Tuesday, September 23, 2008
http://www.jrj.com 2008年09月23日 23:38 21世纪经济报道
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But you ask: Li and Meng are both senior officials. If factional logic holds, Hu should be trying to save them, not fire them. I think they are small pawns because Meng's career is basically ruined after he got fired from the mayor post of Beijing during SARS. It would have been hard for Hu to elevate him beyond governor level in any event. Li Changjiang's career is basically over also at the age of 64. He would have had to retire in any event next year, so having him resign one year earlier is no big deal for Hu. You can bet that if a mining accident happens in a province governed by one of Hu's younger proteges, like Hu Chunhua or Liu Qibao, there would not be any resignations.
Blitz against Chinese officials follows milk, other scandals
www.chinaview.cn 2008-09-22 20:31:45 Print
By Cheng Zhiliang, Ji Ming, Cheng Yunjie
BEIJING, Sept. 22 (Xinhua) -- China's top quality control official, Li Changjiang, resigned on Monday over the tainted milk scandal, becoming one of the highest-ranking officials punished after the acclaimed Olympics.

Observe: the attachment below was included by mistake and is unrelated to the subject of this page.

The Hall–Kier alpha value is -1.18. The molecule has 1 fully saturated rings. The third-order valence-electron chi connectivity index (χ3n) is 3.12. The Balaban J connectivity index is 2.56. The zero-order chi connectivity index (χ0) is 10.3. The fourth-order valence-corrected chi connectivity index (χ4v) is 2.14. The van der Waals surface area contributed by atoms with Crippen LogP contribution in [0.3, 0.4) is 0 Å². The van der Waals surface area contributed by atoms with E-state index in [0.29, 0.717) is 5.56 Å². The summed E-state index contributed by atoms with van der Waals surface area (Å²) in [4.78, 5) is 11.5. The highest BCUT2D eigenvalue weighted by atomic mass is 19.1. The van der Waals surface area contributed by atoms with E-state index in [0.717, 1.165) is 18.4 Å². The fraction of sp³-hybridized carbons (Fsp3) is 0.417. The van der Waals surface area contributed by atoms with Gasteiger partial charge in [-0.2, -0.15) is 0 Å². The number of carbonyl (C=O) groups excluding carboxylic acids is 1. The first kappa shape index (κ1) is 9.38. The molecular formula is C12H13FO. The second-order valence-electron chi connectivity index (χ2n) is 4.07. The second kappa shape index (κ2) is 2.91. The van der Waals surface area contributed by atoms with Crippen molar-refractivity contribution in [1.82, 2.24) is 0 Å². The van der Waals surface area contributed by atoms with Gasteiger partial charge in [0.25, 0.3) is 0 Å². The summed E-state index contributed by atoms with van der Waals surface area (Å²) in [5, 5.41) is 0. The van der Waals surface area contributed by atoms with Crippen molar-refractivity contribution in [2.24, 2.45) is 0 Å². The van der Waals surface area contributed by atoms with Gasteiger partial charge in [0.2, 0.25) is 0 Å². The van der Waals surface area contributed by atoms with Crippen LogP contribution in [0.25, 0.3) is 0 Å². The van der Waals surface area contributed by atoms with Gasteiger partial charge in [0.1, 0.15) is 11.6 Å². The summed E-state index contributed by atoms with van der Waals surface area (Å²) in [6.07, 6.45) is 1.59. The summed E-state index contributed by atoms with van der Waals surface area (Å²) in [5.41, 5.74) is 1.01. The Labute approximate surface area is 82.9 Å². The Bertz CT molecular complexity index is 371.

Just eight days ago, Shanxi Province Governor Meng Xuenong resigned over the fatal landslide at an illegal mine. Also sacked were a vice governor of Shanxi, the Party chief and mayor of Hebei's capital city Shijiazhuang, and Party and government officials in Xiangfen and Linfen of Shanxi.
These departures represent the biggest step China has taken to remove responsible officials from their posts after 2003, when many officials were punished over the outbreak of the SARS epidemic. Observers said this blitz showed that the central government was on the alert for unexpected developments and was acting on problems straightaway through reform.
The Chinese leadership admitted the existing system of administrative management had some aspects that were not compliant early this year, saying pursuing further administrative reform is "imperative".
They listed those unsuitable aspects, such as insufficient change in government functions, excessive administrative interference in micro-economic operations, and relatively weaker social management and public services.
The resignation of Li, former head of the General Administration of Quality Supervision, Inspection and Quarantine, came three days after President Hu Jintao, also general secretary of the Central Committee of the Communist Party (CPC), reprimanded” some officials" over work and food safety accidents this year.